Awakening: the imperative of compassionate support (with resource links)

“The deal is we’re creating a kind of inhibitory process for awakening.”

Roshi Joan Halifax, Ph.D., interview : CRAZYWISE (film)


“We have seen, in some of our cases, that a schizophrenic-like condition can result when the person undergoing the Kundalini experience receives negative feedback, either from social pressure or from the resistances of his own earlier conditioning.”

Lee Sannella, Kundalini: Classical and Clinical in SPIRITUAL EMERGENCY When Personal Transformation Becomes a Crisis edited by Stanisla Grof, M.D., and Christina Grof

As Gopi Krishna forewarned, more and more individuals now experience spiritual awakening “without a net” and the results are devastating. There is a precious window during which compassionate in-person care can make the spiritual healing process much healthier and safer. Social neglect around spiritual emergence and integration exists as part of the same systemic ills that the emergence wants to heal through individuals. Most unfortunately, common neglect easily fosters division in the psyche that is again spiritually lethal (maddening) and/or physically lethal for the person.

In light of the risks to person and increasing prevalence of the events, it’s imperative that the experience of spontaneous spiritual emergence be normalized as any major incident that leaves an individual immediately dependent upon others, as if an infancy. Great creative potential is lost when the healing process goes unsupported, misunderstood, and otherwise mistreated.

‘Imperfect Bloom’ - first tulip, spring 2019 - see the rabbit?

‘Imperfect Bloom’ - first tulip, spring 2019 - see the rabbit?

When we don’t receive compassionate care, we are most susceptible to self-judgment, which easily invokes self-harm and outright harm to others. The antidote is compassionate self-care, disciplined spiritual practice (of one’s own leading), and total avoidance of intoxicants and pharmaceuticals that would hinder and or halt the healing process all together.

“If you don’t first start with communities of support, then of course the brain is going to stop functioning so well because the brain is a social organ.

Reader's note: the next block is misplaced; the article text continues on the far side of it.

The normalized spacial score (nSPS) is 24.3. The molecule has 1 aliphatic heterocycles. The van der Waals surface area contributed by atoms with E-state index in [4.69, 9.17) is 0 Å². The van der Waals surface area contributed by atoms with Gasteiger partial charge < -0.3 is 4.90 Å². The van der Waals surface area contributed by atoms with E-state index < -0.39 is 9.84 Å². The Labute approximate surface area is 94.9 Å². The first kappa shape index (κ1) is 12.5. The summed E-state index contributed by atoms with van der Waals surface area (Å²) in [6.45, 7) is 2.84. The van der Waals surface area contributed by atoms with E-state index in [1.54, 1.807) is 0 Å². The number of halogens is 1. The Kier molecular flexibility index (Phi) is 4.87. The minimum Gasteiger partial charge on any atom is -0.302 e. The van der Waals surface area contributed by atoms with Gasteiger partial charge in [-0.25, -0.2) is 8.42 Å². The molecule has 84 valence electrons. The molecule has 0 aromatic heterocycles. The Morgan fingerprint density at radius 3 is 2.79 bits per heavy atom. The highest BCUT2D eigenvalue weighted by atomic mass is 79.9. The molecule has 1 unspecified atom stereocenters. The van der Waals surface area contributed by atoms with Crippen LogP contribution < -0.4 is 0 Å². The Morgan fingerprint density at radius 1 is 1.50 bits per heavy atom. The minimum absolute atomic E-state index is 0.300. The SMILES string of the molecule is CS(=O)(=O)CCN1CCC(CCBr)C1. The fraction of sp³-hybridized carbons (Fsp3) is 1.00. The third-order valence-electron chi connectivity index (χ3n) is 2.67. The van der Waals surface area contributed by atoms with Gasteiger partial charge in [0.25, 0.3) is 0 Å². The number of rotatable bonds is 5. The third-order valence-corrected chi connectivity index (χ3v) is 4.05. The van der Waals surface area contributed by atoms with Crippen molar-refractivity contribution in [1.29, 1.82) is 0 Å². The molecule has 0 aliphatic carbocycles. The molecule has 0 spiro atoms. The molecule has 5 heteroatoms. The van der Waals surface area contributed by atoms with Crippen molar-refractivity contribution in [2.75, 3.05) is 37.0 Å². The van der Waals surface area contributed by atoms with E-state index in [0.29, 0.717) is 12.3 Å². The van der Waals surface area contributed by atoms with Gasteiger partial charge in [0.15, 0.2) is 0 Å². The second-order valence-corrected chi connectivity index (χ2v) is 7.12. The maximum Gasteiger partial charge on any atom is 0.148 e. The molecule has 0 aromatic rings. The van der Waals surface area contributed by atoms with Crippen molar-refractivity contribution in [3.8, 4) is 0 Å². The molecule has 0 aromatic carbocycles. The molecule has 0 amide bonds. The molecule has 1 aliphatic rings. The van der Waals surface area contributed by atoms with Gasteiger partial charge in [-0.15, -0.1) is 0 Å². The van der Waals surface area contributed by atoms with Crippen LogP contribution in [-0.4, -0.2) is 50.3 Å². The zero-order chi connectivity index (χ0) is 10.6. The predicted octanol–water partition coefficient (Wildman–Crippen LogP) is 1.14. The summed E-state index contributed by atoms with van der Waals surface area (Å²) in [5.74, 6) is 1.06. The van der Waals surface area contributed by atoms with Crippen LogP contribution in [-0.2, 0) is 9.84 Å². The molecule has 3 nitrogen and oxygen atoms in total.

Relationships are just as important as brain processes.

And I feel very deeply that if we could make that clear to everyone, we could have a shift in how we actually take care of each other.” 

Neuropsychiatrist Daniel J. Siegel in CRAZYWISE documentary film (2017, Phil Borges)

The books listed below provide information that can help guide individuals through the spiritual integration/healing process. The information can also help healthcare practitioners, family members, and friends who wish to help support individuals through the healing process. It should be noted that immediately following spontaneous emergence, a person may be disinterested and/or incapable of reading and, thus, dependent upon the support of well-read and/or experienced teachers.

The first two books are specific to Kundalini emergence. Both include notes on the potential hazards associated with spontaneous Kundalini emergence. The third book addresses a variety of potentials, including near death experience.

The sample of Peter Levine’s work in Somatic Experiencing is specific for those healing from sexual trauma. David Lynch Foundation provides information and resources specific to Transcendental Meditation as a means for healing traumatic stress. A more extensive list of spiritual emergence resources available via the CRAZYWISE website.



by Gopi Krishna

KUNDALINI The Arousal of the Inner Energy

by Ajit Mookerjee


A Guide to Personal Growth Through Transformational Crisis

by Christina Grof and Stanislav Grof, M.D.

THE STORMY SEARCH FOR SELF includes a chapter with recommendations for family and friends on how best to support loved ones through the spiritual integration process


Sexual Trauma: Healing the Sacred Wound

Peter A. Levine PhD


Women’s Health Initiative

David Lynch Foundation


CRAZYWISE : Resources

Megan HollingsworthComment